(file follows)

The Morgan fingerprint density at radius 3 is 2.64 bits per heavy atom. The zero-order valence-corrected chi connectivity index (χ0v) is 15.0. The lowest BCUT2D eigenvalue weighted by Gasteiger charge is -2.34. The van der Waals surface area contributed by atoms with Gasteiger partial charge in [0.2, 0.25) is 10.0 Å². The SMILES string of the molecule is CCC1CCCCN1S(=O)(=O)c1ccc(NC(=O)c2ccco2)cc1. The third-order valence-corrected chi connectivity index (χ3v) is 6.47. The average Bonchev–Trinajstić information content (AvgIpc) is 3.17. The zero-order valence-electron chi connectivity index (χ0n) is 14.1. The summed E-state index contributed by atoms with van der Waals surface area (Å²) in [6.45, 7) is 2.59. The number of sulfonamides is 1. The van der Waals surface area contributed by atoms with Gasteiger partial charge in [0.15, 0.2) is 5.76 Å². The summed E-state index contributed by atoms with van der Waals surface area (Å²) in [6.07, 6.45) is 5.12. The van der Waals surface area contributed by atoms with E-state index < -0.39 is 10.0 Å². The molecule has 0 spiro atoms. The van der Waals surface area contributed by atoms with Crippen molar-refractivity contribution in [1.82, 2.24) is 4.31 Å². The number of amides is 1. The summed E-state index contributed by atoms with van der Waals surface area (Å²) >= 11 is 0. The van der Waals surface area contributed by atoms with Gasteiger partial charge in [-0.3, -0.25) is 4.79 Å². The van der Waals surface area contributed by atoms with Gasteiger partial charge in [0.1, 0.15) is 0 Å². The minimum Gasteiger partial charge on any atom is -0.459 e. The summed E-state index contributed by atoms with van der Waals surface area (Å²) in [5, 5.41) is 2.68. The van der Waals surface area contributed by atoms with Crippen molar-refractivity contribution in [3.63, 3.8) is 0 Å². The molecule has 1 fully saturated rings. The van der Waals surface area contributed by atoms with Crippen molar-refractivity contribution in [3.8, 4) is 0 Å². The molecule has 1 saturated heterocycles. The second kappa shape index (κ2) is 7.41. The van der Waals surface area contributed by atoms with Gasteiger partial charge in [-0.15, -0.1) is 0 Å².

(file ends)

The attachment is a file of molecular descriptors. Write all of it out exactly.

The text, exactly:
The Morgan fingerprint density at radius 3 is 2.64 bits per heavy atom. The zero-order valence-corrected chi connectivity index (χ0v) is 15.0. The lowest BCUT2D eigenvalue weighted by Gasteiger charge is -2.34. The van der Waals surface area contributed by atoms with Gasteiger partial charge in [0.2, 0.25) is 10.0 Å². The SMILES string of the molecule is CCC1CCCCN1S(=O)(=O)c1ccc(NC(=O)c2ccco2)cc1. The third-order valence-corrected chi connectivity index (χ3v) is 6.47. The average Bonchev–Trinajstić information content (AvgIpc) is 3.17. The zero-order valence-electron chi connectivity index (χ0n) is 14.1. The summed E-state index contributed by atoms with van der Waals surface area (Å²) in [6.45, 7) is 2.59. The number of sulfonamides is 1. The van der Waals surface area contributed by atoms with Gasteiger partial charge in [0.15, 0.2) is 5.76 Å². The summed E-state index contributed by atoms with van der Waals surface area (Å²) in [6.07, 6.45) is 5.12. The van der Waals surface area contributed by atoms with E-state index < -0.39 is 10.0 Å². The molecule has 0 spiro atoms. The van der Waals surface area contributed by atoms with Crippen molar-refractivity contribution in [1.82, 2.24) is 4.31 Å². The number of amides is 1. The summed E-state index contributed by atoms with van der Waals surface area (Å²) >= 11 is 0. The van der Waals surface area contributed by atoms with Gasteiger partial charge in [-0.3, -0.25) is 4.79 Å². The van der Waals surface area contributed by atoms with Gasteiger partial charge in [0.1, 0.15) is 0 Å². The minimum Gasteiger partial charge on any atom is -0.459 e. The summed E-state index contributed by atoms with van der Waals surface area (Å²) in [5, 5.41) is 2.68. The van der Waals surface area contributed by atoms with Crippen molar-refractivity contribution in [3.63, 3.8) is 0 Å². The molecule has 1 fully saturated rings. The van der Waals surface area contributed by atoms with Crippen molar-refractivity contribution in [3.8, 4) is 0 Å². The molecule has 1 saturated heterocycles. The second kappa shape index (κ2) is 7.41. The van der Waals surface area contributed by atoms with Gasteiger partial charge in [-0.15, -0.1) is 0 Å².